Report: Alibaba primed for explosive global growth
Move over Amazon — China's largest online player is looking to take on the world.
Now the largest e-commerce company in the world with $430 billion in gross merchandise volume, Alibaba is seeking to become a global company as well with a goal of serving more than 2 billion shoppers, according to a new report by global think tank FGRT (Fung Global Retail & Technology).
Since it was founded in 1999 as a business-to-business portal connecting Chinese manufacturers to overseas buyers, overseas buyers, Alibaba has expanded to include direct selling to consumers as well as digital entertainment, innovative initiatives and local services. Executive chairman Jack Ma now hopes to expand the company into a global phenomenon that will serve 2 billion customers, host 10 million businesses on its platforms by 2036 and achieve $1 trillion in GMV by fiscal year 2020.
"With the growth of Singles' Day and other promotions, Alibaba is becoming better known outside Asia as an innovative force in e-commerce, but many still don't understand the full breadth of its influence and plans for the future," says FGRT managing director Deborah Weinswig.
The report, "Alibaba Group: From Strength to Strength-An Overview of the Business Units of the World's Largest E-Commerce Company," details Alibaba's many different platforms and marketplaces. It also notes that more so than Amazon, Alibaba is expanding beyond retail into film production and distribution, investing in Alibaba Pictures as well as an online ticketing platform, a music streaming service; and a video-streaming operator.
Other investments include Alibaba Sports, a physical and e-sports events developer and operator; UC Web, a mobile browser; DingTalk, a B2B enterprise messaging platform; YunOS, an Internet of Things (IoT) operating system; AutoNavi, a digital map and navigation service; Ali Health, a healthcare services platform; Koubei, a search engine for local services such as restaurants, food delivery and travel; and AliPay, a third-party online payment app developed by Ant Financial, an Alibaba-affiliated company; and cloud-computing and marketing services.
"Technologies such as cloud computing, payment, logistics and local services penetrate every facet of consumers' daily lives," Weinswig stated in the report.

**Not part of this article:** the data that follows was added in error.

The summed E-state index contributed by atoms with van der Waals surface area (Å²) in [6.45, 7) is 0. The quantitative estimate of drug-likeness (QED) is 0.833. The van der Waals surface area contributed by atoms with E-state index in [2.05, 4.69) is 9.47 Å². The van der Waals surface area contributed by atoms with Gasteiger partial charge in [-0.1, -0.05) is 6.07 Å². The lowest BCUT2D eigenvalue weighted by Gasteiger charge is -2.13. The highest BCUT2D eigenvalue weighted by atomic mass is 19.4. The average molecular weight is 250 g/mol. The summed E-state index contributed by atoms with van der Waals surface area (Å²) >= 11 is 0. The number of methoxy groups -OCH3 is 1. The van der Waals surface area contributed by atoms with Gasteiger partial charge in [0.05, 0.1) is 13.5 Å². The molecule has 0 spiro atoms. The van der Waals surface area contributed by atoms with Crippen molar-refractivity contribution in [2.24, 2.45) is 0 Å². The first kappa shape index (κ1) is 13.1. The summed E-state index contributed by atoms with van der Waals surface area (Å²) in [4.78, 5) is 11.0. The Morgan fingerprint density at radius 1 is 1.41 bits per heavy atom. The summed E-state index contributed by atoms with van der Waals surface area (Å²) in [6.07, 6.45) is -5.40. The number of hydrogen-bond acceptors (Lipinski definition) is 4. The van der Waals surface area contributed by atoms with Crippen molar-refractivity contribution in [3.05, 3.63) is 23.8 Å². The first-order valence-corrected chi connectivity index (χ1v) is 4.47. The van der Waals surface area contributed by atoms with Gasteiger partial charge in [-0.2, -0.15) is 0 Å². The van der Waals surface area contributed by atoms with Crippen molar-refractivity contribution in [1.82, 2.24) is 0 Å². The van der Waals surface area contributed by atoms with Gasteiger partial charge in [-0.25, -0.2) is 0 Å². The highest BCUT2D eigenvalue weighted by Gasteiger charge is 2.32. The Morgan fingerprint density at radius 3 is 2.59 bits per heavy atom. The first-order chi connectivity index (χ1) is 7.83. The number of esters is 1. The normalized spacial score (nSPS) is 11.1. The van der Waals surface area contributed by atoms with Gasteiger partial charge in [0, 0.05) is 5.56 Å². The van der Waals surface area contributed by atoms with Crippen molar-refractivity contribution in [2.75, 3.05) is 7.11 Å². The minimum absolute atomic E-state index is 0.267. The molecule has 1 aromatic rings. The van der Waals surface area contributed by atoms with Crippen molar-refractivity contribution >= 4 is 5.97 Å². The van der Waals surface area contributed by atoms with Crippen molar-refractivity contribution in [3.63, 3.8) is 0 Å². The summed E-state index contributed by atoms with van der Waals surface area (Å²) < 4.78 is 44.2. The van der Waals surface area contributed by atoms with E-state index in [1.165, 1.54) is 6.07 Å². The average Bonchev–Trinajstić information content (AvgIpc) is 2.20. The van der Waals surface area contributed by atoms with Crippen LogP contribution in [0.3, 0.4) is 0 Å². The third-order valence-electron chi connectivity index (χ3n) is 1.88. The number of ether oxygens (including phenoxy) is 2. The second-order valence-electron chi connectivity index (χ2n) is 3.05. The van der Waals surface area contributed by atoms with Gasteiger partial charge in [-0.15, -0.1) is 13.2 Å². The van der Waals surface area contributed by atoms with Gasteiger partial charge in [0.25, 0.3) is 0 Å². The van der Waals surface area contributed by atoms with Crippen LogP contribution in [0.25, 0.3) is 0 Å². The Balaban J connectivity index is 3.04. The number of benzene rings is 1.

Birchbox on block?
Online subscription beauty retailer Birchbox may be looking to sell itself.
The company has been discussing a potential sale with several retailers, including Walmart, reported Recode. If the discounter were to acquire Birchbox, it would be the chain's fifth e-commerce acquisition since last August.
Birchbox has raised more than $80 million from investors since it was founded in 2010, in addition to previously undisclosed venture debt that the startup secured in 2015, according to Recode. Although the debt is coming due in early 2018, Birchbox has multiple offers on the table to restructure it, which is expected to alleviate any pressure to sell.
In addition to its e-commerce site, Birchbox operates two stores, one in New York City's SoHo neighborhood, and another in Paris, which it opened in spring 2018.
The discussions of a sale come as Birchbox has been working to right its business this year following a rough 2016 that included two rounds of layoffs, Recode said.
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Analyst: Amazon stock to hit $1,275 per share in 2018
Amazon is the "best long-term growth story available to investors today." But don't expect the company to generate meaningful profits anytime soon.
That's according to MKM Partners managing director Rob Sanderson who, on Tuesday, raised his price target on the online giant's stock to $1,275 per share, up from $1,095.
"We think investors will continue to be supportive of aggressive spending because: (1) retail and computing end-markets are massive and still appear untapped, (2) Amazon has dominant position as a disruptor, (3) the reallocation of value in these ecosystems to Amazon’s favor is tangible to investors and (4) investor confidence in management execution is as good as we have ever seen," wrote Sanderson.
In his note, Sanderson said that subscription revenue growth, a proxy for Prime adoption, grew by over 50% again in Amazon's second quarter. Also, usage of core Amazon Web Services (AWS) is accelerating.
Major investment areas for Amazon are expansion of its fulfillment network, AWS capacity and driving Prime memberships, including video.
Sanderson advised that Amazon has never been valued on near-term profit and likely won’t be until investors can see a limit on growth opportunities.
"Until then, we think revenue growth and share gain will matter more than profitability," he stated. "We do not expect Amazon will generate meaningful profits anytime soon. The company should be managed for profits until growth opportunities become more limited or more risky, in our view."